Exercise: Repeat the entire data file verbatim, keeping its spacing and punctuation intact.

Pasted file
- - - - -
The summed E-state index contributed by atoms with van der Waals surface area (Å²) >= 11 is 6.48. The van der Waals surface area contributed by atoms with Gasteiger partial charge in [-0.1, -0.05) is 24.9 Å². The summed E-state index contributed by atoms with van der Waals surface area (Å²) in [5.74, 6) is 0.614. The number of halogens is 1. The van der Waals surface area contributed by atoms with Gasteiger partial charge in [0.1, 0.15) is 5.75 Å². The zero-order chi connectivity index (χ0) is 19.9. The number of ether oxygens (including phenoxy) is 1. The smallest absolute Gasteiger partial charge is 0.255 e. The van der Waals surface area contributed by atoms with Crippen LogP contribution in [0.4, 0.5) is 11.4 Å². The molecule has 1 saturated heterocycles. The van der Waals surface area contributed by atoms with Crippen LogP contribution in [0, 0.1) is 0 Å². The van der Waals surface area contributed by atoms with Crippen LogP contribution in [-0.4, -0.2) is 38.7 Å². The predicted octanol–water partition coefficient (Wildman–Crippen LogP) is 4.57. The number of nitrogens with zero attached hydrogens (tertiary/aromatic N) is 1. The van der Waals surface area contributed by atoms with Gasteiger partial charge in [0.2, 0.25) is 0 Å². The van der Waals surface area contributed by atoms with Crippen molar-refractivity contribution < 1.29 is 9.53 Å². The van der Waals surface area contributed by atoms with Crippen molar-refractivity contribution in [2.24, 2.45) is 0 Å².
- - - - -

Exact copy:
The summed E-state index contributed by atoms with van der Waals surface area (Å²) >= 11 is 6.48. The van der Waals surface area contributed by atoms with Gasteiger partial charge in [-0.1, -0.05) is 24.9 Å². The summed E-state index contributed by atoms with van der Waals surface area (Å²) in [5.74, 6) is 0.614. The number of halogens is 1. The van der Waals surface area contributed by atoms with Gasteiger partial charge in [0.1, 0.15) is 5.75 Å². The zero-order chi connectivity index (χ0) is 19.9. The number of ether oxygens (including phenoxy) is 1. The smallest absolute Gasteiger partial charge is 0.255 e. The van der Waals surface area contributed by atoms with Crippen LogP contribution in [0.4, 0.5) is 11.4 Å². The molecule has 1 saturated heterocycles. The van der Waals surface area contributed by atoms with Crippen LogP contribution in [0, 0.1) is 0 Å². The van der Waals surface area contributed by atoms with Crippen LogP contribution in [-0.4, -0.2) is 38.7 Å². The predicted octanol–water partition coefficient (Wildman–Crippen LogP) is 4.57. The number of nitrogens with zero attached hydrogens (tertiary/aromatic N) is 1. The van der Waals surface area contributed by atoms with Gasteiger partial charge in [0.2, 0.25) is 0 Å². The van der Waals surface area contributed by atoms with Crippen molar-refractivity contribution < 1.29 is 9.53 Å². The van der Waals surface area contributed by atoms with Crippen molar-refractivity contribution in [2.24, 2.45) is 0 Å².